Indigenous Magar people of Nepal

Indigenous Magar people of Nepal

Govind Prasad Thapa Magar, PhD, MA, BL, MPA, BA


Nepal is a melting pot of many races and tribes. There are 126 castes and ethnic groups in Nepal. The prehistory and the early history of Nepal are largely unknown. The ancient origin and history of Magar people is shrouded in speculations. Despite several literary sources on Magars, the origin and history are replete with compounded speculations and inexplicit details. Information on Magars is speckled here and there. Some of these are incomplete, contradict each other, controversial, and quite often there are missing links in between the periods of history. This is so due to the dearth of substantial pieces of evidence, accurate, and chronological documents.

The Magars, the largest among the ethnic groups, is also the third-largest group in Nepal. At the time of the Nepal Census, 2011, the population of Magars was 1,887,733 (7.1% of the population of Nepal). They inhabit throughout the country with the highest population in the western part of the country—nicknamed as ‘Bahra Magarat’ ‘twelve land of Magars’ (821530), followed by the mid-western (484771) and central region (324869) of the country.

The Magars, the aboriginal stock of Nepal, are most undoubtedly Mongolian. From a linguistic point of view, there are three types of Magars living in Nepal. Kaike Magars living in Dolpa district who speak Kaike; Kham Magars who live in Atharha Magarat region and speak Kham; and the Magars who live in Bahra Magarat and speak Dhut Magar dialects. Many foreign anthropologists and sociologists have accomplished their studies or written books on all these three types of Magars. These Magars speak Tibeto-Burman dialect. Even within this Tibeto-Burman family Kham dialect is spoken by Magars in the Mid-Western region, Tarali or Kaike in Dolpa district of North-Western region, and Dhut, mostly in the West and Central part of Nepal. The population of Magars speaking these three Magar language is 2.98% of the total population of Nepal (2011 Census). Other remaining Magars speak Khas and Nepali. The Magar tongue-speaking population in 1952/54, 1991, 2001, and 2011 were 273780, 430264, and 770116, and 788,530 respectively. According to the number of people speaking a language, the Magar language is ranked as the seventh most widely spoken language in Nepal.

The study of languages has sometimes been useful in determining the historical settlements of the people in Nepal. As Witzel explains that the Magarat “extends from the Bheri in the west to Burhi Gandaki in the east and is fairly uniform in its nomenclature: river names invariantly end in –ri or –di. The names in –ri are found in the western part, that is in Kham territory, the names in –di in the eastern part. The River Ba-bai, to the south of the Bheri, may have a Magar name as well: bəy, bəyh is a Kham Magar word for ‘river’.”[i]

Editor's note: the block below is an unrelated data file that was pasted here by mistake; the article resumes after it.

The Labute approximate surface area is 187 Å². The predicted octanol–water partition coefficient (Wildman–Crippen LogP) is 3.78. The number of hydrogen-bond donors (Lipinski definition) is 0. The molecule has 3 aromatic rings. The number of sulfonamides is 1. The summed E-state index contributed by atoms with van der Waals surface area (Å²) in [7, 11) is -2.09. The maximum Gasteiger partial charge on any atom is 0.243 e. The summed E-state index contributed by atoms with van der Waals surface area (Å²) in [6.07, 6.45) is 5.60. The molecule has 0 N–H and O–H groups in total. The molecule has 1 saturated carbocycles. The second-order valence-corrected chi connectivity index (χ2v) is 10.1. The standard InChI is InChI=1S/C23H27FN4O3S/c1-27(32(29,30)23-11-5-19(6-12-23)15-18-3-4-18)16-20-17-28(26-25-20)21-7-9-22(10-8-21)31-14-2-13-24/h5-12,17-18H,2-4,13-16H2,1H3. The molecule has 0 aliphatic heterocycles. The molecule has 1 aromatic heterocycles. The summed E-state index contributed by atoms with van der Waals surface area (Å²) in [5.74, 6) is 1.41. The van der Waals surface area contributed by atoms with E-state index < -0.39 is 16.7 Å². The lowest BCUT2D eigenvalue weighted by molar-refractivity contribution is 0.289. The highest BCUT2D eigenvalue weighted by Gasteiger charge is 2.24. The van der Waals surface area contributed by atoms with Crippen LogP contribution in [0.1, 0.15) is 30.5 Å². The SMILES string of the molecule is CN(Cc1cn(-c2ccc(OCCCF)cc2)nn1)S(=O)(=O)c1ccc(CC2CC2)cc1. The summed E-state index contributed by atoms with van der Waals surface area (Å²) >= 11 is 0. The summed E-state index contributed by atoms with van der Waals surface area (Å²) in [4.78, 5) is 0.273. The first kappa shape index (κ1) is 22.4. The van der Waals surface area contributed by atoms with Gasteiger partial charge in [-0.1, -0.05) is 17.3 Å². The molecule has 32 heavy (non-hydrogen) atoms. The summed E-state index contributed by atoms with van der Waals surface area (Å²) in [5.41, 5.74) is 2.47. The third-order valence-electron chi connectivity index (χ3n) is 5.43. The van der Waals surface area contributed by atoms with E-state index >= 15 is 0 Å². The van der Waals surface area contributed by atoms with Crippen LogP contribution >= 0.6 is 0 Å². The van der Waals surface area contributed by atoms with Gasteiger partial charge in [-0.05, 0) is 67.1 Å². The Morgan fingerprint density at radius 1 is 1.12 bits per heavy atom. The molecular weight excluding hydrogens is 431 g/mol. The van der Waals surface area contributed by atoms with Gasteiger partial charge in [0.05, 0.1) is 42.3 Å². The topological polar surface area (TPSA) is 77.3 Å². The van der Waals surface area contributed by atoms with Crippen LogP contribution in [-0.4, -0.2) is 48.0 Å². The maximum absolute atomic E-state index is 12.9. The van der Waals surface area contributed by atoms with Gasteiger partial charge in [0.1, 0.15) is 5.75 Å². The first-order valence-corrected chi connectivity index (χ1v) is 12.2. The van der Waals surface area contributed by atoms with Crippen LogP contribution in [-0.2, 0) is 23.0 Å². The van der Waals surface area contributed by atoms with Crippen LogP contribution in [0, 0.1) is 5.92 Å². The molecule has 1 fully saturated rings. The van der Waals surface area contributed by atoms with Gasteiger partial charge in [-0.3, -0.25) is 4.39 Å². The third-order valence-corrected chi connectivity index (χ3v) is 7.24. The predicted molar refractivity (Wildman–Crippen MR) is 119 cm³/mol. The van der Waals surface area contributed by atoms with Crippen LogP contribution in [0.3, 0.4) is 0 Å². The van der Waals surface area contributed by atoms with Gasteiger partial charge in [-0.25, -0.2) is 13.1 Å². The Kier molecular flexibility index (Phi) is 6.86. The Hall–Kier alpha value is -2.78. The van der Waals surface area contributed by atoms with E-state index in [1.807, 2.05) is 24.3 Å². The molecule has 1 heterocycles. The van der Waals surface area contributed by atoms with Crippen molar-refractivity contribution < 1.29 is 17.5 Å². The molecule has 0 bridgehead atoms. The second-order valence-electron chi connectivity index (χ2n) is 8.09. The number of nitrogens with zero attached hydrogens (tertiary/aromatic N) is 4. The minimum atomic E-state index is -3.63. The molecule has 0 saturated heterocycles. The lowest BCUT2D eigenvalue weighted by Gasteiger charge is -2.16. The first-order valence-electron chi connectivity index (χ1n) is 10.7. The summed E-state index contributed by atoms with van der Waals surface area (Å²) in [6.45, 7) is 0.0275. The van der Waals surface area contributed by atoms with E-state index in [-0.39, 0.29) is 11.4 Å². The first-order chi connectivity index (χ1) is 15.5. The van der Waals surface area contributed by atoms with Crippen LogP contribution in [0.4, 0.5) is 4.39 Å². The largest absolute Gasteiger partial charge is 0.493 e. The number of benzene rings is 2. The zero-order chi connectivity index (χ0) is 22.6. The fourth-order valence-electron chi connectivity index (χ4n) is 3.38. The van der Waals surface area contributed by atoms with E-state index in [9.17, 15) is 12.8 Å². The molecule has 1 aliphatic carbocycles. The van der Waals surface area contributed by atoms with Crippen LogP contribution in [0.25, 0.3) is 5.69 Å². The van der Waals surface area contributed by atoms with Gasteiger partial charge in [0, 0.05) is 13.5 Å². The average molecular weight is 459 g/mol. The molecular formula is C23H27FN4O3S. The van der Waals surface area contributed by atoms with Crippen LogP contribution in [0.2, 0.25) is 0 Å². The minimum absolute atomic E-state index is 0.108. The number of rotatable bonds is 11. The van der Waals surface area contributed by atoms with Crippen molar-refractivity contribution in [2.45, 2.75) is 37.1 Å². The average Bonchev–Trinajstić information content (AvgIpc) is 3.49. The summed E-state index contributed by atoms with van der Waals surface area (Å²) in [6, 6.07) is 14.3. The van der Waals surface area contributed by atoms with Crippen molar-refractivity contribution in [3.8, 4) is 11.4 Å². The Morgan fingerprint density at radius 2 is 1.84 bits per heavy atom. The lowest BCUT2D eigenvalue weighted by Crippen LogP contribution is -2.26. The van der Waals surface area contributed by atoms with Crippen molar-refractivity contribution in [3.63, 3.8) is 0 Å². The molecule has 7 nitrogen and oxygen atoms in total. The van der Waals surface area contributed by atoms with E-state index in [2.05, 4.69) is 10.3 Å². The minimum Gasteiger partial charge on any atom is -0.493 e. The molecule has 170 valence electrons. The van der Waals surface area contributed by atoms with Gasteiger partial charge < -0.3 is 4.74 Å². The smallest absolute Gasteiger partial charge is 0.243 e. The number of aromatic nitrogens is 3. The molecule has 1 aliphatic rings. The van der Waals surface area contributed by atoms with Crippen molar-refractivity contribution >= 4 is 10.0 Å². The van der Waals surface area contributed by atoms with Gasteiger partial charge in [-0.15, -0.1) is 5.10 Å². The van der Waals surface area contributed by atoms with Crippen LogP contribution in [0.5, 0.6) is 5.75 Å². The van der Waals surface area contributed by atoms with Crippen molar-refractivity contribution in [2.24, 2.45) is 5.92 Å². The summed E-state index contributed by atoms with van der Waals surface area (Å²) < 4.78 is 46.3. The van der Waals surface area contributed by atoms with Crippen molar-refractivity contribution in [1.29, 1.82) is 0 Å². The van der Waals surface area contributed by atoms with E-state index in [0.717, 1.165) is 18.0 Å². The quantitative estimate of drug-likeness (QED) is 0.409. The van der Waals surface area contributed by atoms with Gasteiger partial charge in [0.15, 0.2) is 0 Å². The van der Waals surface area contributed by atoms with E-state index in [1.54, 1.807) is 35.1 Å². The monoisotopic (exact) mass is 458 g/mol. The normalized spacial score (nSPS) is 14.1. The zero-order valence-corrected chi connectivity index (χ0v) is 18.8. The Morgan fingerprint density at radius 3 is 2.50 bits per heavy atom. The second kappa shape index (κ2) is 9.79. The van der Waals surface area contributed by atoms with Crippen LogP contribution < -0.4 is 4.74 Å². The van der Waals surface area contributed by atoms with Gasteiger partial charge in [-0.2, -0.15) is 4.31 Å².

Magars as warriors

In the 1750s, Prithibi Narayan Shah, the “father of modern Nepal,” was consolidating the many petty kingdoms scattered across the land. For this task, he counted heavily upon his Magar soldiers. The outside world, however, came to know of the Magar only after the British began recruiting soldiers in Nepal for Gurkha regiments. The British quickly came to appreciate the Magars’ qualities and they became a major part of their Nepal (Gurkha) contingent.

The Gurkha soldiers have written their own history through bravery, by being the ‘Bravest of the Braves’. Five Magars—Kulbir Thapa Magar, Karna Bahadur Rana Magar, Lal Bahadur Thapa Magar, Tul Bahadur Pun Magar, and Netra Bahadur Thapa Magar have earned covetous Victoria Cross (VC) Medals and Dhan Singh Thapa Magar was awarded Param Vir Chakra (PVC) Medal for the gallantry and bravery.  “A shrewd critic of the war” had described the situation in those times in the following words: “Almost wherever there was a theatre of war Gurkhas were to be found, and everywhere they added to their name for high courage. Gurkhas helped to hold the sodden trenches of France in that first terrible winter and during the succeeding summer. Their graves are thick on the Penninsula, on Sinai, and on the plains of Tigris and Euphrates, and even among the wild mountains that border the Caspian Sea. And to those who know, when they see the map of that country of Nepal, there must always recur the thought of what the people of that country have done for us.”[ii]